Latest Galileo Galilei Stories
In the folklore of physics, no story is better known than the tale of Galileo dropping balls from the Leaning Tower of Pisa and proving that gravity accelerates all objects equally regardless of their masses or composition. But was Galileo correct?
Like cell phones or the Internet in recent history, the telescope's introduction in the early 17th Century had a swift and lasting impact on the world.
Famed physicist Stephen Hawking said Thursday that Pope John Paul II tried to discourage him and other scientists attending a cosmology conference at the Vatican from trying to figure out how the universe began.
From his vantage point atop the highest peak in southern Arizona, Father Jose Funes is lining up the Vatican telescope for a night of observation, probing the processes that lead galaxies to form and stars to be born.
The planet Venus is best known for the thick layers of clouds that veil its surface from view by telescopes on Earth. But the veil has holes, and a New Mexico State University scientist plans on using a solar telescope to peer through them to study the weather on Venus.
A Vatican cardinal said Thursday the faithful should listen to what secular modern science has to offer, warning that religion risks turning into "fundamentalism" if it ignores scientific reason.
Everyone knows the Vatican is interested in Heaven but it may come as a surprise to some that it is also interested in the heavens. In a sleepy lakeside village away from the noise and haste of Rome, the Vatican is helping to train tomorrow's astronomers -- regardless of their religious beliefs.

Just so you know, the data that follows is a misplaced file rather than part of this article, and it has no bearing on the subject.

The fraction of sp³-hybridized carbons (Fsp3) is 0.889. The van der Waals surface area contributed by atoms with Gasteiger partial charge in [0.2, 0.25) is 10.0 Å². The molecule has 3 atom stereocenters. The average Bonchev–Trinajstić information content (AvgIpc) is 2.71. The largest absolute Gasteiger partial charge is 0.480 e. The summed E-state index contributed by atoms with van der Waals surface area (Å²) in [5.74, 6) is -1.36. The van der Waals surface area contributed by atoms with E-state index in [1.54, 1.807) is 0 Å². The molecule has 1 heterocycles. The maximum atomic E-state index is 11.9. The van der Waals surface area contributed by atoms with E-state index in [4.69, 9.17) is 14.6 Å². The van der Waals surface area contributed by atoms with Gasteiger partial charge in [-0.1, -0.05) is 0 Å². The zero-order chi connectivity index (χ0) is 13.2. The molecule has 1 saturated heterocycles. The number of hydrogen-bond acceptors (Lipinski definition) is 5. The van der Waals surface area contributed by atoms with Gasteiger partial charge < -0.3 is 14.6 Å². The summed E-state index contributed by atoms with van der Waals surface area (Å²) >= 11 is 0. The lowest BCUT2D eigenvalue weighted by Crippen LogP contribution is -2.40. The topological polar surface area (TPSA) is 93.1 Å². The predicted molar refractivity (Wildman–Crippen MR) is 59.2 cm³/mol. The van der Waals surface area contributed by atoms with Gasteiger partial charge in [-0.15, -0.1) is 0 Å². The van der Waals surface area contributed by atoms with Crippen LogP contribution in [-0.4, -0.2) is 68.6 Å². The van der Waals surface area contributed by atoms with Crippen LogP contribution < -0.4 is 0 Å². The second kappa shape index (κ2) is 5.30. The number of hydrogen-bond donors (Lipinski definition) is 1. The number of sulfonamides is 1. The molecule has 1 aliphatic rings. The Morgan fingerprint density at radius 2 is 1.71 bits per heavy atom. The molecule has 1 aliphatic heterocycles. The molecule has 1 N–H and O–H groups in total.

This weekend Mercury, Venus and Saturn are going to crowd together in a patch of sky no bigger than your thumb. Astronomers call it a "conjunction" and it's going to be spectacular. The show begins on Saturday evening, June 25th. Step outside and look west toward the glow of the setting sun.
Thirty-five years after Moon-walking astronauts placed special reflectors on the lunar surface, scientists have used these devices to test Albert Einstein's general theory of relativity to unprecedented accuracy. The findings may help to explain physical laws of the universe and benefit future space missions.
Film director and exploration enthusiast James Cameron (Titanic, Aliens) gave Stanford graduate student Kevin Hand a chance to search for "alien" life close to home -- a mere 2 miles below the ocean surface -- as part of Cameron's IMAX documentary, Aliens of the Deep, which opens today.
Galileo Probe -- The Galileo probe was an unmanned probe sent by NASA to study the planet Jupiter and its moons. Named after the astronomer Galileo Galilei, it was launched on October 18 1989 by the Space Shuttle Atlantis and arrived at Jupiter on December 7 1995. Galileo's launch had been significantly delayed by the hiatus in Space Shuttle launches that occurred after the Space Shuttle Challenger disaster, and new safety protocols that were implemented as a result forced Galileo to use...
Sunspot -- A sunspot is a region on the Sun's surface (photosphere) that is marked by a lower temperature than its surroundings, and intense magnetic activity. Although they are blindingly bright, at temperatures of roughly 5000 Kelvin, the contrast with the surrounding material at some 6000 Kelvin leaves them clearly visible as dark spots. Interestingly, if they were isolated from the surrounding photosphere they would be brighter than an electric arc. History Apparent references...
- A morbid dread of being buried alive. Also spelled 'taphiphobia'.